Risk Based Lending is a tiered pricing model used to assign loan amounts, rates, and fees based upon borrower’s ability to repay within each tier level. Most lenders have their own methodology to determine each tier, using such factors as credit score, debt to income, job history, among other repayment indicators.
Those tiers that have a higher likelihood of defaulting on their loans will be charged more by the lender to extend credit. In contrast those tiers that show a lower risk of defaulting will generally be charged a lower amount.
Establishing an efficient Risk Based Lending system is no easy task. Many lenders are concerned with regulatory compliance, increased loan portfolio risk, increased loan reserves, low loan volumes, and low interest margins. Some laws such as ECOA restrict certain items from being used in establishing tiers. As stated by the CFPB:
Lenders may NOT use certain legally prohibited factors to come up with their risk-based pricing. The Equal Credit Opportunity Act makes it illegal for a creditor such as a lender or dealer to discriminate in any credit transaction, including auto loans, against any applicant because of:
- National origin
- Sex (Gender)
- Marital status
- Age (if the applicant is old enough to enter into a contract)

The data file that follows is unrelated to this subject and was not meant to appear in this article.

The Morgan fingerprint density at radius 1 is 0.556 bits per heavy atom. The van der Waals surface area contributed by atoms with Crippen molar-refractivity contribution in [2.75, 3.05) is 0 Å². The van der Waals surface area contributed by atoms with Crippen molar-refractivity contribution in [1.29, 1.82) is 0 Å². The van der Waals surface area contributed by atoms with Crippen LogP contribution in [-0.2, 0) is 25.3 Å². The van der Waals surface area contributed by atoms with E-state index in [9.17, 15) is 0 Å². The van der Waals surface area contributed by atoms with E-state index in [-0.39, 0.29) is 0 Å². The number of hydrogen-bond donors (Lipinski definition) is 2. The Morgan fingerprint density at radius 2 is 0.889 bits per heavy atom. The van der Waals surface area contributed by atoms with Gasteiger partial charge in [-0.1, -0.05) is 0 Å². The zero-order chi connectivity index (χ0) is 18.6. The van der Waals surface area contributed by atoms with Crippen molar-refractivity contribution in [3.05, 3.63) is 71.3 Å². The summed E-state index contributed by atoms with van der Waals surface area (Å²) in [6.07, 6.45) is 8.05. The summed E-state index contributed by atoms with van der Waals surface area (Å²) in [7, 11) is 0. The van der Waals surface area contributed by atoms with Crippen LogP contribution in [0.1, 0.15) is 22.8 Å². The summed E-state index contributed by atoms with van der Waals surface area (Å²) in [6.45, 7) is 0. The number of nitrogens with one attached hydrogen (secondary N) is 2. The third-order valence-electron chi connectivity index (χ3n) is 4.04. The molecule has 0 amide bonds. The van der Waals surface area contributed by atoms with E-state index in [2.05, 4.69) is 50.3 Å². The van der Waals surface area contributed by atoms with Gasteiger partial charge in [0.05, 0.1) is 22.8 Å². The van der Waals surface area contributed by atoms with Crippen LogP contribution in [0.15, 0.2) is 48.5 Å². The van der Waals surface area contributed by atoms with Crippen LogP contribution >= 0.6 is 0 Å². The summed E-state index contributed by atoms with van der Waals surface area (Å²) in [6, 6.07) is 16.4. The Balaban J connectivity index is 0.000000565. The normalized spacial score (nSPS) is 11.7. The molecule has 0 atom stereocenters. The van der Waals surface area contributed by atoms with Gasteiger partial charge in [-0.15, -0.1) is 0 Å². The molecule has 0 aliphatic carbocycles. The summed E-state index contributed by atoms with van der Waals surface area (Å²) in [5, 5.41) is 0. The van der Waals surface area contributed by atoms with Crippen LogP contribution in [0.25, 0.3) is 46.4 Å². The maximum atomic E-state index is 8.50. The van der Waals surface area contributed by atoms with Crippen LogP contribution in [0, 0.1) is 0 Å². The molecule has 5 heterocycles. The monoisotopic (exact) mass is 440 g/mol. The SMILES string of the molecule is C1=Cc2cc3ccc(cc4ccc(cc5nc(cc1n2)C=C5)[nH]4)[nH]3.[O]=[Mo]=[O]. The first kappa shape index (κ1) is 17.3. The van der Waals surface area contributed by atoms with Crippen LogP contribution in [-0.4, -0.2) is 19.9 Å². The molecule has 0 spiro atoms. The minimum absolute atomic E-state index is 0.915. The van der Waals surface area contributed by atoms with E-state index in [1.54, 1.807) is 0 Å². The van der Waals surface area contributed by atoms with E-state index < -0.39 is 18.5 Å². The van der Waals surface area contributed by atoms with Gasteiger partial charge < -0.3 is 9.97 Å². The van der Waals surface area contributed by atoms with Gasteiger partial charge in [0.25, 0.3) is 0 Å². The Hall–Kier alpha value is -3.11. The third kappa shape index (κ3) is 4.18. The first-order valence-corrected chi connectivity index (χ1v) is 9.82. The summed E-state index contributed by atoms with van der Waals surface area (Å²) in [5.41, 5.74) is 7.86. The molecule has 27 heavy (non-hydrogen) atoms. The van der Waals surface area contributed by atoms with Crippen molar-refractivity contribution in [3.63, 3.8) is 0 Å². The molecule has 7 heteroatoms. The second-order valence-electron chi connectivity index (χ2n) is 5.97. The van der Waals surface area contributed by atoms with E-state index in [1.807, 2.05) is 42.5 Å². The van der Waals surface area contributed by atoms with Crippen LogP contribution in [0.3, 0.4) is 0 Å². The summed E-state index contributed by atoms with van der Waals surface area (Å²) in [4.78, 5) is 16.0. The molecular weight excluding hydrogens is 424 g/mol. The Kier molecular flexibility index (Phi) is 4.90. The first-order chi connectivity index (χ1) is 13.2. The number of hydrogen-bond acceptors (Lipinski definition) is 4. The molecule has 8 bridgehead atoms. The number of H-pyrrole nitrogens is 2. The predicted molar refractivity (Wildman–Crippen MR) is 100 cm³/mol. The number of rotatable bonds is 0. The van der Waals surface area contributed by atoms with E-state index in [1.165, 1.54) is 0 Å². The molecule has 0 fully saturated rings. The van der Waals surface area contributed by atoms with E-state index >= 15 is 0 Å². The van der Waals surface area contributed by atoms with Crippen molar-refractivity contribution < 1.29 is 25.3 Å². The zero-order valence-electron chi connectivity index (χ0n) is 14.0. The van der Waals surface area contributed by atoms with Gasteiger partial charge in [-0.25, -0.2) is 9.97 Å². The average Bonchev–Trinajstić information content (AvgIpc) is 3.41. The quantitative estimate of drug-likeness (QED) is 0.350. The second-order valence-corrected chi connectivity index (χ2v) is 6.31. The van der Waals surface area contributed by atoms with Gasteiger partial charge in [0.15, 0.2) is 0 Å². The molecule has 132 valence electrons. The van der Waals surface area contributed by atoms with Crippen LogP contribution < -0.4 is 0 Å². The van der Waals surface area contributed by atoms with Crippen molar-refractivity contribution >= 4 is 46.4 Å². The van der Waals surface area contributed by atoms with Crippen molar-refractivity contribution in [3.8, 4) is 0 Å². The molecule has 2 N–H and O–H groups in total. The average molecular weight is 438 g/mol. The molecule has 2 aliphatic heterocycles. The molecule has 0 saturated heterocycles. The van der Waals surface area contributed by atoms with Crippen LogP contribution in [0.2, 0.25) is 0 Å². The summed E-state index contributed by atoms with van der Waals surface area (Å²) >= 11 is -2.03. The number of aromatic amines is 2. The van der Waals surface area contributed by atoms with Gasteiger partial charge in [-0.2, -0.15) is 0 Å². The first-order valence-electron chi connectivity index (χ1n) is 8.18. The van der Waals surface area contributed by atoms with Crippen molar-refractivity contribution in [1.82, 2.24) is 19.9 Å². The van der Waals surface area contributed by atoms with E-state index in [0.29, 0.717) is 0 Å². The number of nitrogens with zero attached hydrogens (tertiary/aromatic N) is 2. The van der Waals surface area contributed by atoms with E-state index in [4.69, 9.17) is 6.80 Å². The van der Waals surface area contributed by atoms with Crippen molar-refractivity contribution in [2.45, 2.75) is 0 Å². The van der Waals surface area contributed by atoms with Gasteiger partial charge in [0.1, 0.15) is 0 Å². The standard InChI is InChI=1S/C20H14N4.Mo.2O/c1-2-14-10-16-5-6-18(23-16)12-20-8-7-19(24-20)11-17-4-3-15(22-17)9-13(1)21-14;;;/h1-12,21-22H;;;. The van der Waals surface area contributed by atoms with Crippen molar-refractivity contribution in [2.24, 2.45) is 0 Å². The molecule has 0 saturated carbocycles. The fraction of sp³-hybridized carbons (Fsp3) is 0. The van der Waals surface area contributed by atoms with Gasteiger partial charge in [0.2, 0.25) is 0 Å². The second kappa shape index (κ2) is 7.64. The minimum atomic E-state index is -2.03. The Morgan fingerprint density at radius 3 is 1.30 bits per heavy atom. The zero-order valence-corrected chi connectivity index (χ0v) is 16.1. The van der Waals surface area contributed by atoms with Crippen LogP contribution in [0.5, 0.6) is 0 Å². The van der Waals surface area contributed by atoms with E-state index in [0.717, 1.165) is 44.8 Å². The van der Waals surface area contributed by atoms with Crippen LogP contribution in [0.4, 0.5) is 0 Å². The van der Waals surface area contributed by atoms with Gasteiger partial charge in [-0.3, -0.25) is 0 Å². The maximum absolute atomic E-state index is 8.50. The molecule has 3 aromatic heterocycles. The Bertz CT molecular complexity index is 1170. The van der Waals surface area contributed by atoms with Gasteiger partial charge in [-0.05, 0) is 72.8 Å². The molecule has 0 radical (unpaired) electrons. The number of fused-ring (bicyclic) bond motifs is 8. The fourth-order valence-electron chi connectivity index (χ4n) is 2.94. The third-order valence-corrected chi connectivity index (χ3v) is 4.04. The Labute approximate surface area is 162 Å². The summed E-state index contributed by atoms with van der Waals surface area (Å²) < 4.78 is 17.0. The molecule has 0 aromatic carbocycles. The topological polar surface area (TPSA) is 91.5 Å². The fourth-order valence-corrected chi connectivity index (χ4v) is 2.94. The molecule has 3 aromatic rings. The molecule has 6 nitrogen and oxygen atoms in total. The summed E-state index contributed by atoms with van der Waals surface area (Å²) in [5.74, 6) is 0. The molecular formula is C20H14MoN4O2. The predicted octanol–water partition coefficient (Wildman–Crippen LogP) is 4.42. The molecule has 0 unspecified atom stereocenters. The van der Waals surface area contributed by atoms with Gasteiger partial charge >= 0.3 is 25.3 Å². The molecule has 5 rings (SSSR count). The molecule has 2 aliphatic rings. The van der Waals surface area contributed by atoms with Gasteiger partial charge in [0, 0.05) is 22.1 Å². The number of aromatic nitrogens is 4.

- Receipt of income from any public assistance program
- Exercising in good faith a right under the Consumer Credit
- Protection Act, which includes consumer protection statutes relating to credit
With all of the laws surrounding equal opportunity lending and the complicated nature of establishing tiers many lenders avoid those tiers with higher risk. The problem with this approach is that many of the riskiest loans can also be the most profitable.
At Visible Equity’s 2014 Analytics Conference, Scott Adkins CEO of SECUWA gave a fantastic presentation on a risk based lending model he recommends financial institutions adopt to stop avoiding riskier loans and establish a well balanced loan portfolio.
In this presentation Scott covered:
- Myths of Risk Based Lending
- Best Practices
- Common Statistical Methodology
- Questions You Should be Asking
Scott has kindly give us permission to share his presentation.